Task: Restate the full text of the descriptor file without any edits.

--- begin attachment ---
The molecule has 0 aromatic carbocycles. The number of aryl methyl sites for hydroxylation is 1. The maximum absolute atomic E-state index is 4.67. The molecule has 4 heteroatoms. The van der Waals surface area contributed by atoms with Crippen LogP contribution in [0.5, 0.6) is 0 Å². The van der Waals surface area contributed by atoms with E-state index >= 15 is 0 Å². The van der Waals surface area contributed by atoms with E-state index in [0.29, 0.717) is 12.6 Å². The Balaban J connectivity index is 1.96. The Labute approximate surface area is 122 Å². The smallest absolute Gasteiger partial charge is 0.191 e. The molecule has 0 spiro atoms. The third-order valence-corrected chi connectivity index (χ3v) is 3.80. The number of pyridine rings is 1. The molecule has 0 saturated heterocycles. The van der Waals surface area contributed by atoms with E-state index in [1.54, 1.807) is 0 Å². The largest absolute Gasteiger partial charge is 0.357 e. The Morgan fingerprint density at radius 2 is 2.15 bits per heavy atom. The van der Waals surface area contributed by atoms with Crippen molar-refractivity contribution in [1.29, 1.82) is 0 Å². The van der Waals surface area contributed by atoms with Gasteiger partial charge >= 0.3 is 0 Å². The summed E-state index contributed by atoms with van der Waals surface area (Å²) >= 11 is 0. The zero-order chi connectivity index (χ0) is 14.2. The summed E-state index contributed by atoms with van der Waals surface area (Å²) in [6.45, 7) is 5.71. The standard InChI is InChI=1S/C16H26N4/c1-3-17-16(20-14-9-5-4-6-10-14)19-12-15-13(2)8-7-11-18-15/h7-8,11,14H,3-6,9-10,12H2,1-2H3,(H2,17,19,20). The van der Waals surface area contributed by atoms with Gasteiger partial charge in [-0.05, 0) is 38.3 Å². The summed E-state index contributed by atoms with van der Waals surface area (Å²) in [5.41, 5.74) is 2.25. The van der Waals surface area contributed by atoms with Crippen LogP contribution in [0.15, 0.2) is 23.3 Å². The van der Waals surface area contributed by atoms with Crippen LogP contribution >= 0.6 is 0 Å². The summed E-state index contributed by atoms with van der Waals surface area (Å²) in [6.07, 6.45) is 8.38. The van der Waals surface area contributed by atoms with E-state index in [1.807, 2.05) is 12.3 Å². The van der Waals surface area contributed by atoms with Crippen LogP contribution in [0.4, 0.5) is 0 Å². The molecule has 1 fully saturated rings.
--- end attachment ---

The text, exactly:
The molecule has 0 aromatic carbocycles. The number of aryl methyl sites for hydroxylation is 1. The maximum absolute atomic E-state index is 4.67. The molecule has 4 heteroatoms. The van der Waals surface area contributed by atoms with Crippen LogP contribution in [0.5, 0.6) is 0 Å². The van der Waals surface area contributed by atoms with E-state index >= 15 is 0 Å². The van der Waals surface area contributed by atoms with E-state index in [0.29, 0.717) is 12.6 Å². The Balaban J connectivity index is 1.96. The Labute approximate surface area is 122 Å². The smallest absolute Gasteiger partial charge is 0.191 e. The molecule has 0 spiro atoms. The third-order valence-corrected chi connectivity index (χ3v) is 3.80. The number of pyridine rings is 1. The molecule has 0 saturated heterocycles. The van der Waals surface area contributed by atoms with E-state index in [1.54, 1.807) is 0 Å². The largest absolute Gasteiger partial charge is 0.357 e. The Morgan fingerprint density at radius 2 is 2.15 bits per heavy atom. The van der Waals surface area contributed by atoms with Crippen molar-refractivity contribution in [1.29, 1.82) is 0 Å². The van der Waals surface area contributed by atoms with Gasteiger partial charge >= 0.3 is 0 Å². The summed E-state index contributed by atoms with van der Waals surface area (Å²) >= 11 is 0. The zero-order chi connectivity index (χ0) is 14.2. The summed E-state index contributed by atoms with van der Waals surface area (Å²) in [6.45, 7) is 5.71. The standard InChI is InChI=1S/C16H26N4/c1-3-17-16(20-14-9-5-4-6-10-14)19-12-15-13(2)8-7-11-18-15/h7-8,11,14H,3-6,9-10,12H2,1-2H3,(H2,17,19,20). The van der Waals surface area contributed by atoms with Gasteiger partial charge in [-0.05, 0) is 38.3 Å². The summed E-state index contributed by atoms with van der Waals surface area (Å²) in [5.41, 5.74) is 2.25. The van der Waals surface area contributed by atoms with Crippen LogP contribution in [0.15, 0.2) is 23.3 Å². The van der Waals surface area contributed by atoms with Crippen LogP contribution >= 0.6 is 0 Å². The summed E-state index contributed by atoms with van der Waals surface area (Å²) in [6.07, 6.45) is 8.38. The van der Waals surface area contributed by atoms with E-state index in [1.807, 2.05) is 12.3 Å². The van der Waals surface area contributed by atoms with Crippen LogP contribution in [0.4, 0.5) is 0 Å². The molecule has 1 fully saturated rings.